The BWG has had regard to the cost pressure for food safety and had allocated £45k to meet the staffing shortfalls identified in the Food Safety Division.  The Director of Legal, Public Protection and Housing Services was urged to meet any balance required from efficiencies within the Service, re-prioritising work and developing collaborative arrangements.  In addition, the Coroners budget had been increased to reflect the £20k increase in charges for post mortem and mortuary support services. It considered that the Service should be capable of finding the £8k in respect of Trading Standards from within its existing resources (the proposed budget for Public Protection is £2,395k).

 

In arriving at the final revenue budget proposals, the views of the Schools Budget Forum had been very carefully considered.  Education was a high priority for the Council and the Individual Schools Budget for 2012/13 included the protection set by WG.  More information on the Education budget was included within the Proposed Budget 2012/13 section of the report, under Learning and Development.

 

Financial Strategy for 2012/13 to 2014/15

 

The approved Final Revenue Budget Proposals for 2011/12 included savings targets for 2012/13 and 2013/14. The 2011/12 – 2014/15 Medium Term Financial Plan approved by Cabinet on 20th July 2011 (minute no. C1386) included a proposed re-phasing of the existing approved savings, with £668k deferred from 2013/14 to 2014/15.  Whilst identifying the specific proposals for savings in 2013/14, the Plan also identified further total savings of £1.465m being required in 2014/15. This gave the following position:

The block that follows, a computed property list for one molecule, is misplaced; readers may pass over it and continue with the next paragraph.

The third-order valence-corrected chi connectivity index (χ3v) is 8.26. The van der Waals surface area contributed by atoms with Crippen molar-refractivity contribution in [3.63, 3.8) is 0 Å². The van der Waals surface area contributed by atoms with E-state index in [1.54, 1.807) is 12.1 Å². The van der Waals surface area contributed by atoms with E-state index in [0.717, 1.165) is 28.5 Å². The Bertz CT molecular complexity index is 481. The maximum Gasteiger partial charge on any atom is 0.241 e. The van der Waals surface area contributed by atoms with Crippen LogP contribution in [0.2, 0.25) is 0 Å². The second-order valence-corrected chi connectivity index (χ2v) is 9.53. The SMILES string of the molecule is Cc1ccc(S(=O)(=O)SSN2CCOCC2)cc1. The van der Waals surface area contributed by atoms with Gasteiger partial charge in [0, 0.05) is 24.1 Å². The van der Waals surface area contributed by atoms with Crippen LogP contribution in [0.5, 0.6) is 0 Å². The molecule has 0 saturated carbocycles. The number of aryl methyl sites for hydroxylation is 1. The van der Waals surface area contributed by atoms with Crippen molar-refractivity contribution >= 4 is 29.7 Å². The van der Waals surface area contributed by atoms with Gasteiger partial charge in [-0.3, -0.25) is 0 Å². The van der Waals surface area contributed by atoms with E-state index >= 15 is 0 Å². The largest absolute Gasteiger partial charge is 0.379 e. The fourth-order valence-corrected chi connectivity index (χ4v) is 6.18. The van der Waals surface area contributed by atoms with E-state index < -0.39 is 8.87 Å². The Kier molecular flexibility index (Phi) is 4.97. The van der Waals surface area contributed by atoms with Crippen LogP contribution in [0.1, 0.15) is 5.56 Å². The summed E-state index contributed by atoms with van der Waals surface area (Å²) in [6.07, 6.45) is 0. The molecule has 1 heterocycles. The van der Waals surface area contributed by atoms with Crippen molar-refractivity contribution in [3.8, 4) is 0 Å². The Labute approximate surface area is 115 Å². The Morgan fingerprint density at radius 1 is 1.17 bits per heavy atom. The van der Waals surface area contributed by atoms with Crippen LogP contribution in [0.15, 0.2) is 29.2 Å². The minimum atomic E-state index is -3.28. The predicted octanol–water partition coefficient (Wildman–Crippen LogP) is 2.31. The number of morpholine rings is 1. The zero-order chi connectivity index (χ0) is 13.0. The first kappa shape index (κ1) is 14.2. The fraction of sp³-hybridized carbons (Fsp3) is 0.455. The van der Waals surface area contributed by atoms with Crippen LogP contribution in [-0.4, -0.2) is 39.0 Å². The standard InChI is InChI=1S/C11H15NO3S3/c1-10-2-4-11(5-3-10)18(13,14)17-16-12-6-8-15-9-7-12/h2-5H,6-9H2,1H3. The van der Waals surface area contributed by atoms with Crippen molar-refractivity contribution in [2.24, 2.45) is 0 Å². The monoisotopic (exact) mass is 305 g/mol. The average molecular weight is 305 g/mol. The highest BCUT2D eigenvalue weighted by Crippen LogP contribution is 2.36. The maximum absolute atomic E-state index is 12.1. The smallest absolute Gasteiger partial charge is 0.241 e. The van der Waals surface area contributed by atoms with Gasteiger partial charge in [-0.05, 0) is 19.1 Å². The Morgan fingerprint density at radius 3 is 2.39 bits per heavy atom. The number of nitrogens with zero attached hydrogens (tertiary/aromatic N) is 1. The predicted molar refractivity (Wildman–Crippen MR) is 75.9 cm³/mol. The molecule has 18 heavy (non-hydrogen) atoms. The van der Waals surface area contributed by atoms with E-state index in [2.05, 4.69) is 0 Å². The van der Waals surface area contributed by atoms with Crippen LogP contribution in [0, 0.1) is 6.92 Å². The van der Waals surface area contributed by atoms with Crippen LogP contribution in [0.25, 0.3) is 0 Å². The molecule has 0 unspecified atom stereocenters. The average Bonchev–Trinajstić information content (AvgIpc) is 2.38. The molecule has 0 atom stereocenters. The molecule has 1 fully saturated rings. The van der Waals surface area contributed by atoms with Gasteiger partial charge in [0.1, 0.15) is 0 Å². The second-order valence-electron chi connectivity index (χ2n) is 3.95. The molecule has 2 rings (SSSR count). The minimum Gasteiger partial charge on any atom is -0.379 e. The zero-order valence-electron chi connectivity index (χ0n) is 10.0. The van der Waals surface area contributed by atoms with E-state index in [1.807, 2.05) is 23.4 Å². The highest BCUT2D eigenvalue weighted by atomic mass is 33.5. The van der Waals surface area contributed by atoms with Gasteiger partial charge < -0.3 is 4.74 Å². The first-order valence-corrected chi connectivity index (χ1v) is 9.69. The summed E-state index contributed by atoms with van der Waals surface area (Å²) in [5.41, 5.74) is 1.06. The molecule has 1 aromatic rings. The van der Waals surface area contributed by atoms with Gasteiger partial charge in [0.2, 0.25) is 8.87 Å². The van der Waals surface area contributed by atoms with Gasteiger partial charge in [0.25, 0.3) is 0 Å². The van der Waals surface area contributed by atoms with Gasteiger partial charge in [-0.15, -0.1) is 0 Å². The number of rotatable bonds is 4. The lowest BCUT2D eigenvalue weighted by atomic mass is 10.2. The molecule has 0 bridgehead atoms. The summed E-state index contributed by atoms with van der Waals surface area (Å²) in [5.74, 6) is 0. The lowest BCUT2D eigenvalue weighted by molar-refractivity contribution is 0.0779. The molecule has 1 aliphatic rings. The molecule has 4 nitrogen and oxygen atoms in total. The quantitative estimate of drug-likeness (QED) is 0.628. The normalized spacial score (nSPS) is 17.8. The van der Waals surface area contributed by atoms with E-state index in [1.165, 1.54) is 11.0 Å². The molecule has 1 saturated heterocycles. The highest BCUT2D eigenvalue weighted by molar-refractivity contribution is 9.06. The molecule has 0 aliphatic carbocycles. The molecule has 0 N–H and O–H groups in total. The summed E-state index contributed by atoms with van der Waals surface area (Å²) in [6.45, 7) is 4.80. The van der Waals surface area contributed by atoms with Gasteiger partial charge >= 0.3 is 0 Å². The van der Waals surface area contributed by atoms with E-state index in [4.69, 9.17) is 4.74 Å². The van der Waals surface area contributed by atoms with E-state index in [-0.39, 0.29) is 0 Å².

Minimum Savings Targets

2013/14

2014/15

TOTAL

 

£000

     £000

      £000

Learning and Development (excl. schools)

244

257

501

Social Services

1,847

1,333

3,180

Environmental and Economic Regeneration

725

297

1,022

Legal, Public Protection and Private Housing

18

83

101

Finance, ICT, Property, HR

0

101

101

Chief Executive (inc. YOS)

38

62

100

Minimum Required for the Year

2,872

2,133

5,005

 

Directors identified possible areas to progress the savings required for 2014/15 as part of the 2012/13 Initial Revenue Budget Proposals submitted to Cabinet on 16th November 2011. However, more detail was still required on both these and the 2013/14 savings and it was proposed that the exact level required together with their impact from 2013/14 onwards would be considered as part of a Budget Review to be undertaken following the Council elections in May 2012. 

 

In addition, since the Medium Term Financial Plan was produced further information had been provided by WG as to the indicative settlement for future years. The SSA was forecast to be £208.65m for 2013/14 and £210.812m for 2014/15.  AEF was predicted to increase by 1.3% in 2013/14 to £153.178m and by 0.5% in 2014/15 to £153.953m.  The 2014/15 increase was lower than that anticipated in the current Medium Term Financial Plan of 2%.  As such, the savings targets of £5.005m between 2013/14 and 2014/15 should be viewed as the absolute minimum required and were likely to increase in total.

 

A strategy was required to be developed for Social Services and more detail on this was included in the following section of the report under Social Services.